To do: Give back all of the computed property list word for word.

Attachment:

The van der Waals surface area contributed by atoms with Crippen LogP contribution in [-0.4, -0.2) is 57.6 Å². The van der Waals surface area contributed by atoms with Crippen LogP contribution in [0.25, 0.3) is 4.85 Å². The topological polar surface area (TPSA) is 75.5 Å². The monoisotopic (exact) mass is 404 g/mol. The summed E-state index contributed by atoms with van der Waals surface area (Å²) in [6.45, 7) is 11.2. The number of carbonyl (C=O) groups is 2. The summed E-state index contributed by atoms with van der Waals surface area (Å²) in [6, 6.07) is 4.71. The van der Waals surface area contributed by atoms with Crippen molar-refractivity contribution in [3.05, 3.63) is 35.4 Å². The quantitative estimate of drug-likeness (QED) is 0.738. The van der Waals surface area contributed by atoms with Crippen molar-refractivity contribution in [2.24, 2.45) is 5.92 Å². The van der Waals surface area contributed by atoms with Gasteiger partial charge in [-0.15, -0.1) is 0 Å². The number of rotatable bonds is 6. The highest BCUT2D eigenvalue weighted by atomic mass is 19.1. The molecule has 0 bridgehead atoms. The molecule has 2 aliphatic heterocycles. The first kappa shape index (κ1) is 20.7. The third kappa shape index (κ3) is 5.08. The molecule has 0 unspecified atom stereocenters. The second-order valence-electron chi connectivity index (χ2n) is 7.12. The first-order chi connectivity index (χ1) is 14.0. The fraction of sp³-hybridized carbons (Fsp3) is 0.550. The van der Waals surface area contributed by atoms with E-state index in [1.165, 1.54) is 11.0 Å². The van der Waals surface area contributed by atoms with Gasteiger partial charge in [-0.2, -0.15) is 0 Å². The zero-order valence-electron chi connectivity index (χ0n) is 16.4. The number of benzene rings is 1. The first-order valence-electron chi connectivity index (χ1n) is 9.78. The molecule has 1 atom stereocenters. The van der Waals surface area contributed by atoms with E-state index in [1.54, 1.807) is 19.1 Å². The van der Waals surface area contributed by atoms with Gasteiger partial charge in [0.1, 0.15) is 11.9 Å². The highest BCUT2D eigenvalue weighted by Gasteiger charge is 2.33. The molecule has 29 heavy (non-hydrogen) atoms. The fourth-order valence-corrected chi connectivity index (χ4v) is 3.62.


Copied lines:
The van der Waals surface area contributed by atoms with Crippen LogP contribution in [-0.4, -0.2) is 57.6 Å². The van der Waals surface area contributed by atoms with Crippen LogP contribution in [0.25, 0.3) is 4.85 Å². The topological polar surface area (TPSA) is 75.5 Å². The monoisotopic (exact) mass is 404 g/mol. The summed E-state index contributed by atoms with van der Waals surface area (Å²) in [6.45, 7) is 11.2. The number of carbonyl (C=O) groups is 2. The summed E-state index contributed by atoms with van der Waals surface area (Å²) in [6, 6.07) is 4.71. The van der Waals surface area contributed by atoms with Crippen molar-refractivity contribution in [3.05, 3.63) is 35.4 Å². The quantitative estimate of drug-likeness (QED) is 0.738. The van der Waals surface area contributed by atoms with Crippen molar-refractivity contribution in [2.24, 2.45) is 5.92 Å². The van der Waals surface area contributed by atoms with Gasteiger partial charge in [-0.15, -0.1) is 0 Å². The number of rotatable bonds is 6. The highest BCUT2D eigenvalue weighted by atomic mass is 19.1. The molecule has 0 bridgehead atoms. The molecule has 2 aliphatic heterocycles. The first kappa shape index (κ1) is 20.7. The third kappa shape index (κ3) is 5.08. The molecule has 0 unspecified atom stereocenters. The second-order valence-electron chi connectivity index (χ2n) is 7.12. The first-order chi connectivity index (χ1) is 14.0. The fraction of sp³-hybridized carbons (Fsp3) is 0.550. The van der Waals surface area contributed by atoms with E-state index in [1.165, 1.54) is 11.0 Å². The van der Waals surface area contributed by atoms with Gasteiger partial charge in [-0.2, -0.15) is 0 Å². The zero-order valence-electron chi connectivity index (χ0n) is 16.4. The number of benzene rings is 1. The first-order valence-electron chi connectivity index (χ1n) is 9.78. The molecule has 1 atom stereocenters. The van der Waals surface area contributed by atoms with E-state index in [1.54, 1.807) is 19.1 Å². The van der Waals surface area contributed by atoms with Gasteiger partial charge in [0.1, 0.15) is 11.9 Å². The highest BCUT2D eigenvalue weighted by Gasteiger charge is 2.33. The molecule has 29 heavy (non-hydrogen) atoms. The fourth-order valence-corrected chi connectivity index (χ4v) is 3.62.